These things are happening because of the ambition of politicians to fulfill their electoral promises and make life better for their citizens. In a way, it is also because most politicians are more inclined to doing anything possible to win the next election than win the confidence and goodwill of the impoverished peoples of the world.
When Labour Party was British government, it saw the world as one unit, thanks to Tony Blair’s political sagacity. The leadership of the party was one step ahead of the global trend because they knew that everyone knew that technology had turned the world into a global village. They saw the consequences and were prepared not only to face it squarely but more importantly to put Britain in its rightful position in making that global village work for the good of humanity.
The generality of British people, smarting from their age-old ideas of master-servant relationships did not understand. They were not equipped to understand. And so they voted Labour out and voted in the Conservative party they believed would secure their sense of superior feeling. The conservatives sowed the seed of Brexit which has become a dominant political dilemma over the years. While the world is coming together as the human family via technological innovations, Britain and a few other countries are falling apart because of the flawed vision of their leaders.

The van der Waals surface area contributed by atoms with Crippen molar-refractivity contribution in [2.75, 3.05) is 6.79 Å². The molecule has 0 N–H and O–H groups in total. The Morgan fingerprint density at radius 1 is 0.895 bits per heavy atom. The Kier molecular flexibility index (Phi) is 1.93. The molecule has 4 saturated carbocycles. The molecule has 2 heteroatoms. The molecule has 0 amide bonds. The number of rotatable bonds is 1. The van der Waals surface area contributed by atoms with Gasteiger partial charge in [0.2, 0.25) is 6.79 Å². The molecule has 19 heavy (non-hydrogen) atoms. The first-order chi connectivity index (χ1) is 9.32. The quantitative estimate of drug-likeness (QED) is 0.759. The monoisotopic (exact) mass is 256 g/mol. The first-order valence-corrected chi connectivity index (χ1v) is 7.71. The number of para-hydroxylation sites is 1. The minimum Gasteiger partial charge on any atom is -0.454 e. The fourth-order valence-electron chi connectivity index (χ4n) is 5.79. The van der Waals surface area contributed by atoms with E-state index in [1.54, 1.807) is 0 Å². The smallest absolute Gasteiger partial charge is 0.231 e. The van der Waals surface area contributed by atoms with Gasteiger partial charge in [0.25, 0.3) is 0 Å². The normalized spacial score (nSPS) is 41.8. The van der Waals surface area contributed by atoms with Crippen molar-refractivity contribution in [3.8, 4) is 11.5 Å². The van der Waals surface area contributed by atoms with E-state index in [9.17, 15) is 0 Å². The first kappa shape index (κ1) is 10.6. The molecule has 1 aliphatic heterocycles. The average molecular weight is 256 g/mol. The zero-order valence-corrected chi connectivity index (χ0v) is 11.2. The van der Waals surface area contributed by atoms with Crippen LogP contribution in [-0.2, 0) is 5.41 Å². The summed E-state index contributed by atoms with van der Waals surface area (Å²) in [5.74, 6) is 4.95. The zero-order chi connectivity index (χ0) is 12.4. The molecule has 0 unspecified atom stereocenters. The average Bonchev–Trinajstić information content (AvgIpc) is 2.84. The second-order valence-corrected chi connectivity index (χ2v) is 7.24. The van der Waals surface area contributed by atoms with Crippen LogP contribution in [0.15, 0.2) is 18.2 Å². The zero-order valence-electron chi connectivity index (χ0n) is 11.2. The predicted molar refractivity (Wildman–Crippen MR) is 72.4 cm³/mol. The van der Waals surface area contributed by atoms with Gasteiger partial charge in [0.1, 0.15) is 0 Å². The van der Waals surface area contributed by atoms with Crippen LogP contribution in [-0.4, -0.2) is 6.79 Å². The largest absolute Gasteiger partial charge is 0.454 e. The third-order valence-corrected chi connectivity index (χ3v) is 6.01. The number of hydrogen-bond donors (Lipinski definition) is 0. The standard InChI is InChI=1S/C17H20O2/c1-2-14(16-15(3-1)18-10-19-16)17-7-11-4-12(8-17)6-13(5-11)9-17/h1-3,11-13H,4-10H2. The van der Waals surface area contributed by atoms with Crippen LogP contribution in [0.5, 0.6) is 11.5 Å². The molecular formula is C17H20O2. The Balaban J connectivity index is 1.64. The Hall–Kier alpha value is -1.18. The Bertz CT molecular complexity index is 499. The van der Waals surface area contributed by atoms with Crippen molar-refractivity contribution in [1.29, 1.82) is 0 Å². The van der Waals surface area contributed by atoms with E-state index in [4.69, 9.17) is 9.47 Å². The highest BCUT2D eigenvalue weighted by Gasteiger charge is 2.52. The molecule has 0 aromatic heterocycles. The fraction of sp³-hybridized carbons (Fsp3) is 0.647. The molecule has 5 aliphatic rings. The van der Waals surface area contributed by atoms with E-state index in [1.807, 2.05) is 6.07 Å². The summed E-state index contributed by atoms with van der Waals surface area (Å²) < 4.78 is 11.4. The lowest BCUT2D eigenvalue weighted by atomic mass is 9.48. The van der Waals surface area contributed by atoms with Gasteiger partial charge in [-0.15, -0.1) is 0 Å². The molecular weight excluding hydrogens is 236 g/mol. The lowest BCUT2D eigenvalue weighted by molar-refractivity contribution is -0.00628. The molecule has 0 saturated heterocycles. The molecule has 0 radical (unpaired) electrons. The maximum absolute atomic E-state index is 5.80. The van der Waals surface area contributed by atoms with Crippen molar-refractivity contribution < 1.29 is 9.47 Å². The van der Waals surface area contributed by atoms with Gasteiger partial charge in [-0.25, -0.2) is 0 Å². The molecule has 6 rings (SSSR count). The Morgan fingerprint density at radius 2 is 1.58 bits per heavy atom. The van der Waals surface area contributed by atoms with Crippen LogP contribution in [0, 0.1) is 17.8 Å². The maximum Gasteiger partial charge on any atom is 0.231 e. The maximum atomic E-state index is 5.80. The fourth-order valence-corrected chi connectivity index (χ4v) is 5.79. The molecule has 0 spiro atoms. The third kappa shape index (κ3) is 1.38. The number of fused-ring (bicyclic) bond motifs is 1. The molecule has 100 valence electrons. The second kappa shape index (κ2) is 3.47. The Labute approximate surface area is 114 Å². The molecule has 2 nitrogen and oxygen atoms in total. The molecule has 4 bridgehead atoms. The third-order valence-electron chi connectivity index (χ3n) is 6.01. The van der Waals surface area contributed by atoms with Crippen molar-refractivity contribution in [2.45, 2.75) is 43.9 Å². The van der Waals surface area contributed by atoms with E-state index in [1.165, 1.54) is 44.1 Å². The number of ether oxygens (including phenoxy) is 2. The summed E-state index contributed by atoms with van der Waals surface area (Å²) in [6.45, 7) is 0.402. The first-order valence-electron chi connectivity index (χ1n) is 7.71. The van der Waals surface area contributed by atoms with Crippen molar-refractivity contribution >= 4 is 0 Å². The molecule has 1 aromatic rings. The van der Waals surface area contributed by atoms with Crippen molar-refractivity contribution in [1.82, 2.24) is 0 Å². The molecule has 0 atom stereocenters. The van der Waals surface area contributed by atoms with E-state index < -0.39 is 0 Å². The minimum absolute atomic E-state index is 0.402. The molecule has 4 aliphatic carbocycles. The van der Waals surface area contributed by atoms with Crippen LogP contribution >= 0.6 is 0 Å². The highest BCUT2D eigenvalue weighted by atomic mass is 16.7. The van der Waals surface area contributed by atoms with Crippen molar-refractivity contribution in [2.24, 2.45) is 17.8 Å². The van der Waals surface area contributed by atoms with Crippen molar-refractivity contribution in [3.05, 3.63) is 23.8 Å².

Therefore, unless political leaders in the developed countries see and take into consideration the impact technology is having on the modern world, the influence of immigrants who fled their native countries into theirs because of bad governance that the developed countries were and are still propping up supposedly for the selfish aggrandizement of their societies and unless they adapt their political priorities to meet with the realities of these developments, it is difficult to see when all the global unrest will come to closure. As a matter of fact, it is only when political leaders in the developed countries can suppress the politics of master-servant relationships across the globe and relate to working class families across board as the pillars of the society that they can begin to grapple more meaningfully with the challenges of modern governance and learn their lessons from the world turning into a global village.